Sunday, April 16, 2006
Palming - the simple yoga technique for eye relaxation
There are many eye exercises and yoga techniques, some works and some doesn't. No one knows. But you can check if this exercise works for you in next 10 minutes. If it does you can visit this page again and if it doesn't you don't have to. fair enough? Ok lets try then.

This is one of the many small "tips and tricks" given by my guru for relaxing our body when we are short of time and space.

  • First just sit comfortably in any position you like. Chair is fine.
  • Close your eyes. Keep them closed for a minute.
  • Cup both your eyes with your palms.
  • Don't press on the eyes. Just make a cup shaped envelop over the eyes.
  • Make sure that the palms are not letting any lights.
  • Don't worry even if you don't get perfect darkness on first try. Its not rocket science and eventually you will get it. Just open your eyes to adjust your palm and fingers if you want.
  • Now that you have perfect darkness around your eyes, open your eyes slowly.
  • Feel the darkness. Don't try to focus on anything. Just relax your eyes.
  • Take long deep breath. Relax.
  • Maintain the position for next 5 -10 minutes or as long as your hands are comfortable.
  • Then Close your eyes again. Bring down your hands.
  • Open your eyes slowly. Have a look around.

How do you feel. I can bet your stress is gone and you feel more relaxed then you were 10 minutes before.
Do this exercise couple of times a day and don't forget to post your experiences.
 
reddit Delicious Yahoo myweb Spurl

posted by jack at 10:19 AM | Permalink |


3 Comments:


At 12:21 PM, Blogger Peter

Hi Jack,
Interesting exercise. I found it quite useful but felt that the tension in my hands and arms detracted from the overall affect. It may be good to complement this with some total body relaxation, with eyes closed, as would be done in meditation.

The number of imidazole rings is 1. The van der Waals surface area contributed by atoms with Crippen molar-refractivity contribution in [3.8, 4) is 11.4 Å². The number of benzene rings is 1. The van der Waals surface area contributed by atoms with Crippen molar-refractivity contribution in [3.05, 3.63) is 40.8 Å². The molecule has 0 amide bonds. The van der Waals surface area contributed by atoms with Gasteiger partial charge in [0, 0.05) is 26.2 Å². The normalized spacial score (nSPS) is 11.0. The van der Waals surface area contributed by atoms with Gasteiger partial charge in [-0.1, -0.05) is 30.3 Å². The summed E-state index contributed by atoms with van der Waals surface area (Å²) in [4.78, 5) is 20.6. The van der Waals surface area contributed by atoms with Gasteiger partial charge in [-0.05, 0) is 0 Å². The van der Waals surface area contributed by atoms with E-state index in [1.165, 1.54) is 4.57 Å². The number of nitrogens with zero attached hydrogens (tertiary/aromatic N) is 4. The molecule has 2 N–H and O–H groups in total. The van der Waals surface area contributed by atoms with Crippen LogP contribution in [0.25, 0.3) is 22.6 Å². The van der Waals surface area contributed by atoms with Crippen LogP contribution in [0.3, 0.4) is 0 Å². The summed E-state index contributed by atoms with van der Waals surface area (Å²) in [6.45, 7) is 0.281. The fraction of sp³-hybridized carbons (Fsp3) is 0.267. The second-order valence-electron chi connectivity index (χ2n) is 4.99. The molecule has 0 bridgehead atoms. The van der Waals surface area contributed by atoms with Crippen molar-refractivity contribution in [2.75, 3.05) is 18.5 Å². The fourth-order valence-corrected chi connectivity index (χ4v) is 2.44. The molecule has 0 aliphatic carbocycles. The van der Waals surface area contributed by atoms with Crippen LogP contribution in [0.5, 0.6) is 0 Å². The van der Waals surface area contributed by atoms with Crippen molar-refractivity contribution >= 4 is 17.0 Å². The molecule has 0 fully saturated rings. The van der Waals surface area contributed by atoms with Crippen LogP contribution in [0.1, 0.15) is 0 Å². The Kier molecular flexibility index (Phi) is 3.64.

It is valuable to consider these methods and I commend you for your suggestion.

 

At 1:10 PM, Blogger freshlife

Yes tension in hands is one problem so you should start with few minutes and later on increase the time.
Also you can rest your your elbow on your legs or table.

Combining this exercise with total body relaxation is a good idea. But here i have posted for people who don't have enough time on hand. So they can do these exercises in 10-15 minute break.

 

At 12:00 AM, Anonymous Anonymous

A typical dictionary definition of hypnosis states that it is: a state that resembles sleep but that is induced by suggestion. However, anyone who has tried hypnosis (and any self respecting hypnotist) will tell you that this is a very simplistic view of the subject!
A much better description comes from the Free Online Dictionary which states that hypnosis is: an artificially induced state of consciousness, characterised by heightened suggestibility and receptivity to direction. So what does this mean and how can it be used to your advantage?